Studies link low magnesium levels to a higher risk of developing gestational diabetes during pregnancy. Magnesium aids insulin activity and sensitivity, essential for controlling blood sugar levels. While having one doesn’t necessarily guarantee the other, women diagnosed with gestational diabetes may be more likely to be diagnosed with preeclampsia. For those with gestational diabetes, adequate magnesium contributes to better blood sugar management alongside other diet and exercise interventions.
Magnesium Sulfate Therapy For Preeclampsia
Magnesium sulfate may be prescribed to women diagnosed with preeclampsia when complications such as the following are present:
- Severe high blood pressure readings of 160/110 mmHg or higher despite medication to control blood pressure.
- Severe headaches, changes in vision like flashing lights or blurriness.
- Upper abdominal pain under the ribs (can be a sign of liver dysfunction).
- Sudden weight gain of more than 2 pounds in a week due to fluid retention.
- Reduced urine output or dark-colored urine from possible kidney problems.
- Diagnosis of gestational hypertension before 37 weeks of pregnancy.
- Previous history of preeclampsia or existing chronic hypertension.
- Fetal growth restriction was shown on ultrasound.
- Symptoms of preeclampsia along with a high-risk condition like diabetes or renal disease.
- Early onset of symptoms, especially before 34 weeks of pregnancy.
By beginning magnesium sulfate therapy when it is indicated, the chances of experiencing the severe complication of eclampsia (seizures) are significantly reduced.
Magnesium Sulfate Therapy Treatment For Preeclampsia
If you are diagnosed with severe preeclampsia and there are concerns about seizures, your medical team may recommend magnesium sulfate therapy. Here is a breakdown of what to expect with the treatment process (This is an example. The timing, process, or dosage in your situation may be different.):
Admission to the Hospital: You will likely be admitted for observation and to begin IV magnesium sulfate therapy. Various monitors will be placed to track vital signs.
Loading Dose: An initial high “loading dose” of 4-6 grams of magnesium sulfate (for example, this may vary) will be diluted and rapidly administered intravenously over 20-30 minutes. This quickly increases magnesium levels in your blood.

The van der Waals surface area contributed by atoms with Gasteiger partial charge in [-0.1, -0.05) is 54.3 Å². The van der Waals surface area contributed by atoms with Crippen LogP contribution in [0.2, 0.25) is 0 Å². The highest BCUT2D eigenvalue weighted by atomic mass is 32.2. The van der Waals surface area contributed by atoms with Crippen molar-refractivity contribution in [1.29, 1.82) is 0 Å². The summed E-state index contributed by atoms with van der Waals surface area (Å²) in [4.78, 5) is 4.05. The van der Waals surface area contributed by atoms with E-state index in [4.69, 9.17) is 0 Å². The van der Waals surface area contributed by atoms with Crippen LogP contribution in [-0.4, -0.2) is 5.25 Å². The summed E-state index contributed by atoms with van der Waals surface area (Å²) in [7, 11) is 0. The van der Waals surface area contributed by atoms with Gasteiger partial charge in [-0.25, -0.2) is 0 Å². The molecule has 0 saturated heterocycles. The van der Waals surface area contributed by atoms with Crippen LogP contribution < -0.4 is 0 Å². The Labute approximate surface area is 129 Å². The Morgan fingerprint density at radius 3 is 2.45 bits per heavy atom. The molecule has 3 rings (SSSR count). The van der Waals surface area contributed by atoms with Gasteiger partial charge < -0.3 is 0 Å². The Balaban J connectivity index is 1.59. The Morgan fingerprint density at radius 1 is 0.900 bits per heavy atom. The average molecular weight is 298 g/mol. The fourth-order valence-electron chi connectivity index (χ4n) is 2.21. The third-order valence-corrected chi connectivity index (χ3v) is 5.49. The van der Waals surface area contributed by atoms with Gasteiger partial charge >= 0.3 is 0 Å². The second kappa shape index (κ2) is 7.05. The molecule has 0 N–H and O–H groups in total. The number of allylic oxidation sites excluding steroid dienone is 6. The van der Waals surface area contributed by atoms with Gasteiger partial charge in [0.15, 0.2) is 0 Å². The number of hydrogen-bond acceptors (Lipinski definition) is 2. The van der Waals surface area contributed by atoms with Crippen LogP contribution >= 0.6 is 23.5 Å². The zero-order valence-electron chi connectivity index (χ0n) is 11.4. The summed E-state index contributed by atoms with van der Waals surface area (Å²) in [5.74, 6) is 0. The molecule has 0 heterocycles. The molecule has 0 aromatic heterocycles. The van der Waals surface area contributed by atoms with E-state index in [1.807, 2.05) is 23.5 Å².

Maintenance Infusion: After the loading dose, a continuous infusion of 1-2 grams of magnesium per hour will be administered via an IV pump. This keeps therapeutic levels stable to prevent seizures.
Monitoring Period: You will likely be closely monitored for at least 24 hours after starting the infusion. Expect frequent blood pressure checks, urine output monitoring, and reflex/breathing assessments by nurses. Blood tests every 4-6 hours will check magnesium levels in your body.
Magnesium Level Adjustment: Depending on side effects and magnesium levels in tests, the infusion rate may need slight adjustment up or down by your medical team to balance benefits and risks.
Duration of Treatment: Most women receive magnesium sulfate for 24 hours after symptoms improve.
Gradual weaning: When treatment is complete, the magnesium infusion will gradually be weaned over 2-4 hours to avoid the potential side effects of ending it abruptly.
Support after Treatment: Even after magnesium therapy ends, you will likely remain under close observation in the hospital, depending on your preeclampsia severity and pregnancy progress.
Possible Side Effects of Magnesium Sulfate Therapy
- Flushed skin or sweating: Due to magnesium’s role as a calcium channel blocker, flushing or sweating may occur as blood vessels dilate. This is usually mild.
- Muscle weakness: At high levels, magnesium could cause decreased deep tendon reflexes and lethargy. This poses little risk with careful IV monitoring.
- Nausea or vomiting: Rarely, magnesium administration may provoke nausea or vomiting in some women. For healthy snacks to help with nausea during pregnancy, check HERE.
- Low blood pressure: In severe preeclampsia, magnesium therapy alongside other antihypertensive drugs could potentially cause transient low blood pressure. No action is usually needed.
- Respiratory issues: At toxic doses, magnesium could slow breathing rate. However, risks are very low under medical supervision for recommended treatment durations.
- Burning at IV site: Infusion into veins rarely triggers local pain, redness, or swelling. Switching IV access sites prevents complications.
- Fetal bradycardia: In rare cases, high magnesium levels may temporarily cause fetal heart rate abnormalities, posing no lasting risks.
Magnesium sulfate’s benefits far outweigh potential side effects when managed closely by medical staff. Serious problems are uncommon when monitoring occurs, and treatment protocols are correctly followed. Consult with and follow the guidance of your medical team.
Consuming adequate magnesium can help support blood pressure regulation during pregnancy.
Preeclampsia can be an overwhelming diagnosis to receive. Fortunately, several lifestyle and nutrition interventions can help to support the prevention and management of preeclampsia during pregnancy. Magnesium is an essential nutrient that plays a role in hundreds of processes in the body. It also plays a role in blood pressure control.
In summary, incorporating plenty of magnesium-rich foods benefits all pregnant women. Magnesium supplementation may be warranted for some individuals. Magnesium sulfate therapy is commonly prescribed for preventing seizures associated with severe preeclampsia and eclampsia. When administered properly according to guidelines under medical supervision, it can provide meaningful benefits for both mothers and babies at risk for seizures due to preeclampsia.